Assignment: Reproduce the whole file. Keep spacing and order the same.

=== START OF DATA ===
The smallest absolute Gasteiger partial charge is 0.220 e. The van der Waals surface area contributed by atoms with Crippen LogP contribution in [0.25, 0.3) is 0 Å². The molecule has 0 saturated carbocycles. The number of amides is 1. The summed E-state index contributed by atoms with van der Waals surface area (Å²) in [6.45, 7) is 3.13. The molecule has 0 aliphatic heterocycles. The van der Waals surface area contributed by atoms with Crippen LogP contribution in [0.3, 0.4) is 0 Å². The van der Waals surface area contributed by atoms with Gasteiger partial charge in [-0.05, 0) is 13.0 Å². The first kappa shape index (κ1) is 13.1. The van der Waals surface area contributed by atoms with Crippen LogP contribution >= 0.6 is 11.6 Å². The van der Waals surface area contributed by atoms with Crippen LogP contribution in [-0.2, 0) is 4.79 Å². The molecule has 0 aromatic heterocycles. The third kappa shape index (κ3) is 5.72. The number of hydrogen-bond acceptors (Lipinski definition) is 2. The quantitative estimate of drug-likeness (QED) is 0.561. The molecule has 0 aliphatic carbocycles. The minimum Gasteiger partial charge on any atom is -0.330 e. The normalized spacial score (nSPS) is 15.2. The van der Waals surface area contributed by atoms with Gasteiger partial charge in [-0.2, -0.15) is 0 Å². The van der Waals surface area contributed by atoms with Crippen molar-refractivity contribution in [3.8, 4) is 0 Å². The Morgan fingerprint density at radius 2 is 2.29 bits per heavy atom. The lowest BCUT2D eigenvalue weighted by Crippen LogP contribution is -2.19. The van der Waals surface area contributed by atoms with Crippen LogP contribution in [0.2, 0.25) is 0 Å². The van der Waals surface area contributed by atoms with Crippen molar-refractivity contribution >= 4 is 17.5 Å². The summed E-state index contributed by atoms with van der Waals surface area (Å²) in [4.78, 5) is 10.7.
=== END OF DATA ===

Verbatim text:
The smallest absolute Gasteiger partial charge is 0.220 e. The van der Waals surface area contributed by atoms with Crippen LogP contribution in [0.25, 0.3) is 0 Å². The molecule has 0 saturated carbocycles. The number of amides is 1. The summed E-state index contributed by atoms with van der Waals surface area (Å²) in [6.45, 7) is 3.13. The molecule has 0 aliphatic heterocycles. The van der Waals surface area contributed by atoms with Crippen LogP contribution in [0.3, 0.4) is 0 Å². The van der Waals surface area contributed by atoms with Gasteiger partial charge in [-0.05, 0) is 13.0 Å². The first kappa shape index (κ1) is 13.1. The van der Waals surface area contributed by atoms with Crippen LogP contribution >= 0.6 is 11.6 Å². The van der Waals surface area contributed by atoms with Crippen LogP contribution in [-0.2, 0) is 4.79 Å². The molecule has 0 aromatic heterocycles. The third kappa shape index (κ3) is 5.72. The number of hydrogen-bond acceptors (Lipinski definition) is 2. The quantitative estimate of drug-likeness (QED) is 0.561. The molecule has 0 aliphatic carbocycles. The minimum Gasteiger partial charge on any atom is -0.330 e. The normalized spacial score (nSPS) is 15.2. The van der Waals surface area contributed by atoms with Gasteiger partial charge in [-0.2, -0.15) is 0 Å². The van der Waals surface area contributed by atoms with Crippen molar-refractivity contribution in [3.8, 4) is 0 Å². The Morgan fingerprint density at radius 2 is 2.29 bits per heavy atom. The lowest BCUT2D eigenvalue weighted by Crippen LogP contribution is -2.19. The van der Waals surface area contributed by atoms with Crippen LogP contribution in [0.2, 0.25) is 0 Å². The van der Waals surface area contributed by atoms with Crippen molar-refractivity contribution >= 4 is 17.5 Å². The summed E-state index contributed by atoms with van der Waals surface area (Å²) in [4.78, 5) is 10.7.